Showing posts with label VCD. Show all posts
Showing posts with label VCD. Show all posts

Let's take a look at the 'All About Dreamcast VCD'

Here at the Junkyard we appreciate the obscure and the bizarre. For folks that have had a Dreamcast-shaped monkey perched firmly on their backs for over two decades, it is probably only natural to begin delving into the unexplored corners of the console, whether that be vague rumours of cancelled games, potato-based marketing splashes, or weird little knick-knaks that catch your eye on eBay. This post is about an oddity that falls squarely into that last category. Some may suspect we are scraping the barrel for the last few dregs of copy here, but oh no, this post is being authored in the honourable service of  documentation and preservation (and distracting myself from the impending economic collapse due here in the UK).

The official Dreamcast logo is there, but something tells me Sega had little to do with this product...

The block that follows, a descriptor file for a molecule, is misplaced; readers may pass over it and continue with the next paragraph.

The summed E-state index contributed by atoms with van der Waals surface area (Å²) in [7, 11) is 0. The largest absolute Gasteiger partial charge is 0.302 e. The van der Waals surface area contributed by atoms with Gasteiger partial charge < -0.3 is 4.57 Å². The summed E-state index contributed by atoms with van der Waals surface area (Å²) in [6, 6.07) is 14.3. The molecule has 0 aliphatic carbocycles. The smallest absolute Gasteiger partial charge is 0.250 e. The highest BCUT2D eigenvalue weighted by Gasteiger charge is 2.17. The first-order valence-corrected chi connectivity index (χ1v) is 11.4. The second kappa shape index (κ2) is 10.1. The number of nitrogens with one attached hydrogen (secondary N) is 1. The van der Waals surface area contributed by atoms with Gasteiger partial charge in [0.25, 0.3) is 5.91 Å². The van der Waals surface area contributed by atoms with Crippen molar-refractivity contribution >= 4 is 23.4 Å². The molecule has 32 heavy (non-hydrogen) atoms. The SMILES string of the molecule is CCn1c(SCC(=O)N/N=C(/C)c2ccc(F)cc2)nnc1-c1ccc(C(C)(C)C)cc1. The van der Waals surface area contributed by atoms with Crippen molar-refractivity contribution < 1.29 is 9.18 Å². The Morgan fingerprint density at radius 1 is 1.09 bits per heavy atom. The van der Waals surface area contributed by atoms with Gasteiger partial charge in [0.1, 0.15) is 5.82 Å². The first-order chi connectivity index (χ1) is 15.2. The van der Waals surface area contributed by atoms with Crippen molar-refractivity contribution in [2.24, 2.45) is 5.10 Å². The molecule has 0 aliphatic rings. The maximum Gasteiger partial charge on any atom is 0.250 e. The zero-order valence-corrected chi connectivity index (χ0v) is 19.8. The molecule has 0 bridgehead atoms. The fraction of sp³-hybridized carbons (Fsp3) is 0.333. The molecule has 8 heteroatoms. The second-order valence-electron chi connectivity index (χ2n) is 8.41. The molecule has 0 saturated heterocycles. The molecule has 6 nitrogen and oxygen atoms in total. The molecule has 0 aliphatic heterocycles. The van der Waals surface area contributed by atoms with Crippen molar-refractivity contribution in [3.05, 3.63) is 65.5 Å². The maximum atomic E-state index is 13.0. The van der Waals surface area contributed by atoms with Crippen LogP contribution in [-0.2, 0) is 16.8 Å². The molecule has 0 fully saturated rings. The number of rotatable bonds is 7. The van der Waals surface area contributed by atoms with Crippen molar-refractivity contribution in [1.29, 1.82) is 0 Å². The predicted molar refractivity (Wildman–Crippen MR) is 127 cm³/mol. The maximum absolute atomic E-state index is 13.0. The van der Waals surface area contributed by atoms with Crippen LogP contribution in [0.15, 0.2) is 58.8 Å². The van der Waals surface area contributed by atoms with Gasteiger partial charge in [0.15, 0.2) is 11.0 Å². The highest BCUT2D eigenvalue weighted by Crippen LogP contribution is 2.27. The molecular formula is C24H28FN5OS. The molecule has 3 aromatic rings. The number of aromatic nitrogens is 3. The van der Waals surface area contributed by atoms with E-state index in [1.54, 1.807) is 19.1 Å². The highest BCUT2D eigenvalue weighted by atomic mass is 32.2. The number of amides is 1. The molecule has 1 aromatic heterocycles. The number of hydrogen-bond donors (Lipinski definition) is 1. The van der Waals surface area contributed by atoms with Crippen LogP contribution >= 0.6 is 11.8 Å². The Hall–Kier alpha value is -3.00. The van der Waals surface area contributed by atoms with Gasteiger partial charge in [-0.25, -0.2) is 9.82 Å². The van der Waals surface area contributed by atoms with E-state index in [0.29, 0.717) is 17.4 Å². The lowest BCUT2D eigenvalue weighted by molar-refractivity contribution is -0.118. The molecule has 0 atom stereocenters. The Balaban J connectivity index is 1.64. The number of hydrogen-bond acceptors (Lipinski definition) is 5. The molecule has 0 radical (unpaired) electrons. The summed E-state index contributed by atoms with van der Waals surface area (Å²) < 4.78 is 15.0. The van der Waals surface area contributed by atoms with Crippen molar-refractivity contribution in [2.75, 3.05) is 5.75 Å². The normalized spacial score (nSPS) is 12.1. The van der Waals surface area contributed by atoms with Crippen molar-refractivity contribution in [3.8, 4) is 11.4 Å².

The 'All About Dreamcast VCD' is a Chinese-language Video CD accompanied by a short six page pamphlet that was sold in Taiwan and Hong Kong in 1998 for the princely sum of $90 New Taiwan Dollars or $25 Hong Kong Dollars (around £3.50 GBP accounting for inflation). The package appears to have been produced and distributed in advance of the launch of the Dreamcast and was intended to showcase the console and its forthcoming games. It's definitely not an official product, and although there is an address and phone number shown for the producers, I can't identify a company name. The 30-minute VCD contains footage of the Japanese release day titles, games that were scheduled to arrive in December 1998 (including the canned Geist Force) and beyond, as well as some clips of Naomi titles that the creators presumably thought would make it over to the home console some day. If you ever used to watch pirated DVDs that had clearly been filmed from the back of a cinema, the last section will give you a nice nostalgic hit.